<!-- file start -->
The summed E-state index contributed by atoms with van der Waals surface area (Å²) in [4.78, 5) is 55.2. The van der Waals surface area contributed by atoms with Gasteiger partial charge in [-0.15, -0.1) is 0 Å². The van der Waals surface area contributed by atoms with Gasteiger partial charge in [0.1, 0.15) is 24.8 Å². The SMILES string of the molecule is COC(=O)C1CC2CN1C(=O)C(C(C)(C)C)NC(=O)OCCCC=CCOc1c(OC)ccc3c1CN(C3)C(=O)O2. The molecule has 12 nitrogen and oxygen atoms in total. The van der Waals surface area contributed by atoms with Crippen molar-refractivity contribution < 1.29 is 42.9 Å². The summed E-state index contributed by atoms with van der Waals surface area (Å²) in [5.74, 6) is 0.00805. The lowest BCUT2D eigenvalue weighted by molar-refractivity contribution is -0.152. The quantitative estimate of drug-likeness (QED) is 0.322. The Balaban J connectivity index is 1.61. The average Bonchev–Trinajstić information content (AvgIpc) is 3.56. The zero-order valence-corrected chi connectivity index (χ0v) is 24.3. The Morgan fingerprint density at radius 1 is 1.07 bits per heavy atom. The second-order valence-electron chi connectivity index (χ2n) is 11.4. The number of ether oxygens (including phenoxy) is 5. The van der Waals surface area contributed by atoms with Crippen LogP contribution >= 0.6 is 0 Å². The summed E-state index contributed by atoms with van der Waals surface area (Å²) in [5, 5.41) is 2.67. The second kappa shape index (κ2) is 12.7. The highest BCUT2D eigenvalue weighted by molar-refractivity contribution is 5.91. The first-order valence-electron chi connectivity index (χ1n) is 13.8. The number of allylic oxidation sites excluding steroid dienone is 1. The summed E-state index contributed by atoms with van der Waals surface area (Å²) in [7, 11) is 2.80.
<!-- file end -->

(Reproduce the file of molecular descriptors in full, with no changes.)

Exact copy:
The summed E-state index contributed by atoms with van der Waals surface area (Å²) in [4.78, 5) is 55.2. The van der Waals surface area contributed by atoms with Gasteiger partial charge in [-0.15, -0.1) is 0 Å². The van der Waals surface area contributed by atoms with Gasteiger partial charge in [0.1, 0.15) is 24.8 Å². The SMILES string of the molecule is COC(=O)C1CC2CN1C(=O)C(C(C)(C)C)NC(=O)OCCCC=CCOc1c(OC)ccc3c1CN(C3)C(=O)O2. The molecule has 12 nitrogen and oxygen atoms in total. The van der Waals surface area contributed by atoms with Crippen molar-refractivity contribution < 1.29 is 42.9 Å². The summed E-state index contributed by atoms with van der Waals surface area (Å²) in [5.74, 6) is 0.00805. The lowest BCUT2D eigenvalue weighted by molar-refractivity contribution is -0.152. The quantitative estimate of drug-likeness (QED) is 0.322. The Balaban J connectivity index is 1.61. The average Bonchev–Trinajstić information content (AvgIpc) is 3.56. The zero-order valence-corrected chi connectivity index (χ0v) is 24.3. The Morgan fingerprint density at radius 1 is 1.07 bits per heavy atom. The second-order valence-electron chi connectivity index (χ2n) is 11.4. The number of ether oxygens (including phenoxy) is 5. The van der Waals surface area contributed by atoms with Crippen LogP contribution >= 0.6 is 0 Å². The summed E-state index contributed by atoms with van der Waals surface area (Å²) in [5, 5.41) is 2.67. The second kappa shape index (κ2) is 12.7. The highest BCUT2D eigenvalue weighted by molar-refractivity contribution is 5.91. The first-order valence-electron chi connectivity index (χ1n) is 13.8. The number of allylic oxidation sites excluding steroid dienone is 1. The summed E-state index contributed by atoms with van der Waals surface area (Å²) in [7, 11) is 2.80.